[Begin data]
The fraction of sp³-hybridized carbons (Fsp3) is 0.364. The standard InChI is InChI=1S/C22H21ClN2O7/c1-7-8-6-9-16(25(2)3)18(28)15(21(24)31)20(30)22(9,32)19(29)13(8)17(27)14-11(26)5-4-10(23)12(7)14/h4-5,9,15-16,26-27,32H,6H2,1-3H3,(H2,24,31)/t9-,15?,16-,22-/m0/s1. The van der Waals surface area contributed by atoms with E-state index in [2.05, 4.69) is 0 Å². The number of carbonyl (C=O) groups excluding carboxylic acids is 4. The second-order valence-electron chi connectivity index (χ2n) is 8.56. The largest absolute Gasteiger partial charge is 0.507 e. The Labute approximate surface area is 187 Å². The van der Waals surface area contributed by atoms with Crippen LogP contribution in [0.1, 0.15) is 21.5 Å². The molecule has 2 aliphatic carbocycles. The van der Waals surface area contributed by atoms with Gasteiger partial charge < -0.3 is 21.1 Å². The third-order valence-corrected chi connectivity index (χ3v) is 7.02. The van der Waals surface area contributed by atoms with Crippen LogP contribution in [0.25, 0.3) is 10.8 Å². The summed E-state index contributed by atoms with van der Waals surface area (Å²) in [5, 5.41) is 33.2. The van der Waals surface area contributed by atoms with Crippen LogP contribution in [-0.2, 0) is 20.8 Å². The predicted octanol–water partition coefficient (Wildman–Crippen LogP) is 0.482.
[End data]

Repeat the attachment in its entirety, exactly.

The fraction of sp³-hybridized carbons (Fsp3) is 0.364. The standard InChI is InChI=1S/C22H21ClN2O7/c1-7-8-6-9-16(25(2)3)18(28)15(21(24)31)20(30)22(9,32)19(29)13(8)17(27)14-11(26)5-4-10(23)12(7)14/h4-5,9,15-16,26-27,32H,6H2,1-3H3,(H2,24,31)/t9-,15?,16-,22-/m0/s1. The van der Waals surface area contributed by atoms with E-state index in [2.05, 4.69) is 0 Å². The number of carbonyl (C=O) groups excluding carboxylic acids is 4. The second-order valence-electron chi connectivity index (χ2n) is 8.56. The largest absolute Gasteiger partial charge is 0.507 e. The Labute approximate surface area is 187 Å². The van der Waals surface area contributed by atoms with Crippen LogP contribution in [0.1, 0.15) is 21.5 Å². The molecule has 2 aliphatic carbocycles. The van der Waals surface area contributed by atoms with Gasteiger partial charge < -0.3 is 21.1 Å². The third-order valence-corrected chi connectivity index (χ3v) is 7.02. The van der Waals surface area contributed by atoms with Crippen LogP contribution in [0.25, 0.3) is 10.8 Å². The summed E-state index contributed by atoms with van der Waals surface area (Å²) in [5, 5.41) is 33.2. The van der Waals surface area contributed by atoms with Crippen LogP contribution in [-0.2, 0) is 20.8 Å². The predicted octanol–water partition coefficient (Wildman–Crippen LogP) is 0.482.